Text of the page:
Hanukkah is kind of mysterious. There are like, seven different ways to spell it and it revolves around miraculously burning oil. Even though I spent two years in Hebrew school when I was little (I wasn’t religious nor did I speak Hebrew, so it didn’t really work out), I still learn something new about Hanukkah every year. Such as:
1. Hanukkah commemorates a war fought in 2nd century BCE.
This war was fought from 167 to 160 BCE (7 years) because the Jewish rebel group (known as the Maccabees) wanted to restore their religion in Jerusalem after the Greek Antiochus forbid practicing the Jewish faith. Rabbi and group leader, Mattathias the Hasmonean sparked this revolt by refusing to worship the Greek gods. After he died, his son, Judas Maccabee led an army of rebels to victory over the Seleucid Empire in guerrilla warfare.
2. Hanukkah is also celebrated with donuts. And fried food.
Approximately 17.5 million donuts (sufganiyot) are consumed in Israel during Hanukkah. They’re supposed to symbolize the oil that the Maccabees used (and sustained for eight days instead of one!). This is also why latkes are traditionally fried in oil. So, forget about dieting during Hanukkah.
3. The Dreidel Game was totally a cover-up.
While the Greeks ruled Jerusalem, Jews weren’t allowed to study the Torah. They did it anyway, obviously. Whenever an official or solider would raid a house or school, the person reading the Torah would quickly take out a Dreidel and pretend to be playing instead of studying.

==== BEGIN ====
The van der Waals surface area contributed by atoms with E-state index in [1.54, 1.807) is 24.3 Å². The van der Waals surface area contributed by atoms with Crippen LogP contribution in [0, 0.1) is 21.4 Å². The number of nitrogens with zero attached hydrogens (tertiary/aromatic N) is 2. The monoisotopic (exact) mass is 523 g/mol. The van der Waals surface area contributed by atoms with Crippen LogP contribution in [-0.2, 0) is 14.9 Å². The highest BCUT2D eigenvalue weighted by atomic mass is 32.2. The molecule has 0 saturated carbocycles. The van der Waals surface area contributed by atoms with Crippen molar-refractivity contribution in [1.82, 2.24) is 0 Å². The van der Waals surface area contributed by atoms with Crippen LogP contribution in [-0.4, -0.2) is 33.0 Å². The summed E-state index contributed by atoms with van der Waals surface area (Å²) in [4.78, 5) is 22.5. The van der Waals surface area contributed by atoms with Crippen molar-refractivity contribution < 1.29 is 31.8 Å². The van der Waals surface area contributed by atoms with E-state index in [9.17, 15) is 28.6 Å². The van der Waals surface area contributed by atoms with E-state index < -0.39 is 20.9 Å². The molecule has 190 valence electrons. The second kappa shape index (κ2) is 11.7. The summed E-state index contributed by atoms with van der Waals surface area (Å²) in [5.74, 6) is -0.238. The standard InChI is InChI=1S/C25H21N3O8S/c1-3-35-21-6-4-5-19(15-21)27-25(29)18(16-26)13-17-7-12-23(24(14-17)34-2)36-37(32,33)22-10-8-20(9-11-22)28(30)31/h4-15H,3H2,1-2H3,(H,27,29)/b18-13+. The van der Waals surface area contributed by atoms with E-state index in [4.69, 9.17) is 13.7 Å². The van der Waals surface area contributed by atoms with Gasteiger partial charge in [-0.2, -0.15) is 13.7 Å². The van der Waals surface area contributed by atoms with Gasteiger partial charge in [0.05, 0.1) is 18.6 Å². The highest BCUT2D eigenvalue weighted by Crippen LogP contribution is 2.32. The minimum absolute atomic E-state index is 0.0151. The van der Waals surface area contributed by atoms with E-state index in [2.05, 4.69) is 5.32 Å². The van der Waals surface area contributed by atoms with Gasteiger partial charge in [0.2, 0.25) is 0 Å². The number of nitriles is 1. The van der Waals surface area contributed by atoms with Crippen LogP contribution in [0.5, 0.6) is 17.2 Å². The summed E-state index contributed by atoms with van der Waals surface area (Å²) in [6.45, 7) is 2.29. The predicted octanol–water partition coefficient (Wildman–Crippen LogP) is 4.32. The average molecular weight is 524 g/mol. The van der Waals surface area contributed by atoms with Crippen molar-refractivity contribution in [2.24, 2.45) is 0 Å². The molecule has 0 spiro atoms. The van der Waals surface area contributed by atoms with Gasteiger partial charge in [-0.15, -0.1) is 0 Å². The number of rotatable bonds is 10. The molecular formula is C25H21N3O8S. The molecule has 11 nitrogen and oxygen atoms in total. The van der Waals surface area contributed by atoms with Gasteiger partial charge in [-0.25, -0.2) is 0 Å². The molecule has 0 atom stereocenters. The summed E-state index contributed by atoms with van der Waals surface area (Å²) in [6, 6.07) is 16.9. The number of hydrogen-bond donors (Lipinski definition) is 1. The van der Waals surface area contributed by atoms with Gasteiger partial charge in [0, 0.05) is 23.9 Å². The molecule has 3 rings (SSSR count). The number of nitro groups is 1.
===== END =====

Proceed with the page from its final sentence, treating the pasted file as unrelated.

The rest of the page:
4. Hanukkah wasn’t originally about the presents.
The holiday never really revolved around gift-giving; I’m pretty sure Hanukkah was Westernized after awhile due to its proximity to Christmas. However, Hanukkah WAS a time to celebrate children’s scholastic achievements and Torah studies. Kids were originally given gelt or chocolates, but this reward-system eventually turned into eight days of presents. Even now, adults tend to not exchange gifts during Hanukkah; it’s mainly a kid thing.
5. It’s actually not the menorah we light on Hanukkah.
Even though we say menorah, we really mean hanukia. The word “menorah” actually refers to the original, seven-branched candelabrum housed in the Jewish Temple, and hanukiot are modeled after them.
Are there any cool facts that you’ve learned about Hanukkah?